Books Without Borders in Enlightenment Europe
French Cosmopolitanism and German Literary Markets
Publication Year: 2012
Published by: University of Pennsylvania Press
Series: Material Texts
Title Page, Copyright, Dedication
Note on Terminology and Sources
In the eighteenth century, Germany did not exist as a political entity, but contemporaries used the term nevertheless. When I speak of “Germany,” I am referring to the lands of German- speaking Europe, excluding Switzerland but . . .
Th is is a study of the transnational French book trade in Enlightenment Eu rope. As such, it belongs to what is known as the history of the book, a vast fi eld of interdisciplinary research, whose subject matter embraces every . . .
Chapter 1. Rite of Spring: The Leipzig Easter Fair and the Literary Marketplace
early March 1770, as the STN’s presses were turning out the fi rst of its publications, a puzzling letter arrived at the shop in Neuchâtel. It came from a correspondent in German- speaking Switzerland, a fi rm called the . . .
Chapter 2. Whom to Trust? Insolvent Booksellers and the Problem of Credit
Th e booksellers who traveled to Germany’s literary marketplace had the opportunity to forge personal as well as commercial relations with one another. Th e STN’s directors, however, seldom had the benefi t of knowing their . . .
Chapter 3. French Booksellers in the Reich
Most of the STN’s principal correspondents in Germany plied their trade in the territories closest to Switzerland, areas that contemporaries described, a little ambiguously, as the “Reich.” Strictly speaking, the Reich . . .
Chapter 4. Demand
For all of their many dif erences— of temperament, commercial strategy, professional background, and educational level— the French booksellers of the Reich faced a common challenge: to make their supply of French books . . .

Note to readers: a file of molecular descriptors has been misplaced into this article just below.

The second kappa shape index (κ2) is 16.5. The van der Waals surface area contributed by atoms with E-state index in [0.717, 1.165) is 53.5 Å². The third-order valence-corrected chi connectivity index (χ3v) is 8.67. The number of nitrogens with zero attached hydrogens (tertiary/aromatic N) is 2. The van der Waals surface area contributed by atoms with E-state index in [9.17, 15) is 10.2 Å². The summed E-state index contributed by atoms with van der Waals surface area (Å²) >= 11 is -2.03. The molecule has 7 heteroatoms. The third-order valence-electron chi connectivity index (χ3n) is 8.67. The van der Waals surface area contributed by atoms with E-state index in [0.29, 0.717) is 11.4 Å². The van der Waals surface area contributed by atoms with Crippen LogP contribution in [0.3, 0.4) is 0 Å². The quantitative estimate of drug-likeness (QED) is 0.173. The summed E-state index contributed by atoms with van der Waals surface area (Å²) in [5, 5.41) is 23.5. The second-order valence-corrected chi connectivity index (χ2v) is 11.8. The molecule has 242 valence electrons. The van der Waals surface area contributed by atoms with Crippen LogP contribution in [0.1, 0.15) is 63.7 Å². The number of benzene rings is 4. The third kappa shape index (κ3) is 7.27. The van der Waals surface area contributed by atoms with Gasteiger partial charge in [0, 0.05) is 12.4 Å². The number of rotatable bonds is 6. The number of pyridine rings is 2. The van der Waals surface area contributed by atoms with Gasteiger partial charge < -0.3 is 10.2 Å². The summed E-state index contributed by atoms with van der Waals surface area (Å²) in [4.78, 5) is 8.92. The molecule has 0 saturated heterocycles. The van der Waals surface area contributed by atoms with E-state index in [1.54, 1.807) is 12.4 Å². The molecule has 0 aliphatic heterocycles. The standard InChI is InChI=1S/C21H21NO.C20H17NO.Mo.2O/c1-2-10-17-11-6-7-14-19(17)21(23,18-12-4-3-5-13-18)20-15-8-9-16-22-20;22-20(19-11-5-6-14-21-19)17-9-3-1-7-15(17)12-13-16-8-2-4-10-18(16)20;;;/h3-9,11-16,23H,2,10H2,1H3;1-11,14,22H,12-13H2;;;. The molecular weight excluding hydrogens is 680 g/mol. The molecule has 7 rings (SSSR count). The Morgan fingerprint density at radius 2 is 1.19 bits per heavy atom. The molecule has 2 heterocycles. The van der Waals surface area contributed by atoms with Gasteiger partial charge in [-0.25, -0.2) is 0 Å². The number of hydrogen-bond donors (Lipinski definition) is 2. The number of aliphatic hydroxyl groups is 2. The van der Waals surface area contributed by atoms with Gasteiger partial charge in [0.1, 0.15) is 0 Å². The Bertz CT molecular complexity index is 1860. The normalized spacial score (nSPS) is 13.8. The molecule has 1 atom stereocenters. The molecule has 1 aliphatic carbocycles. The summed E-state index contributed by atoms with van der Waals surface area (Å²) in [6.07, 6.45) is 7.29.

Chapter 5. The Word of God in the Age of the Encyclopédie
During the Reformation, the Protestant strongholds of western Switzerland had been major centers of religious publishing, producing French Bibles, hymnals, and religious propaganda that reformers transmitted to the scattered . . .
Chapter 6. Against the Current: Translating the Aufklärung
At this point, after having followed French books on so many different journeys across Germany— into the Hessian hinterland in the company of a Huguenot pastor, past the vigilant inspectors of the Bohemian censorship . . .
Chapter 7. From Europe Française to Europe Révolutionnaire: The Career of Jean-Guillaume Virchaux
While the fictional hero of Nicolai’s novel was regaling readers from Paris to Petersburg, real- life Europeans were traveling too. Aristocrats on their Grand Tours, expatriate philosophes in search of patrons, insolvent debtors in flight . . .
Conclusion. What Were French Books Good For?
Th e revolutionary war that Virchaux had called for in the Jacobin club fi nally broke out in April 1792; and it raged, with brief interruptions, for more than two de cades, inaugurating “a new era of world history,” to quote . . .
Appendix A. STN Trade with Booksellers in Germany, 1770–1785
Appendix B. The Folio Bible of 1773: Diffusion
Appendix C. The Folio Bible of 1779: Prepublication Subscriptions
Appendix D. The Bible in Germany: The Neuchâtel Folio of 1779 and the Bienne Octavo
Appendix E. Diffusion of Sebaldus Nothanker in French Translation
Publication Year: 2012
Series Title: Material Texts
Series Editor Byline: Series Editors: Roger Chartier, Joseph Farrell, Anthony Grafton, Leah Price, Peter Stallybrass, Michael F. Suarez, S.J. See more Books in this Series
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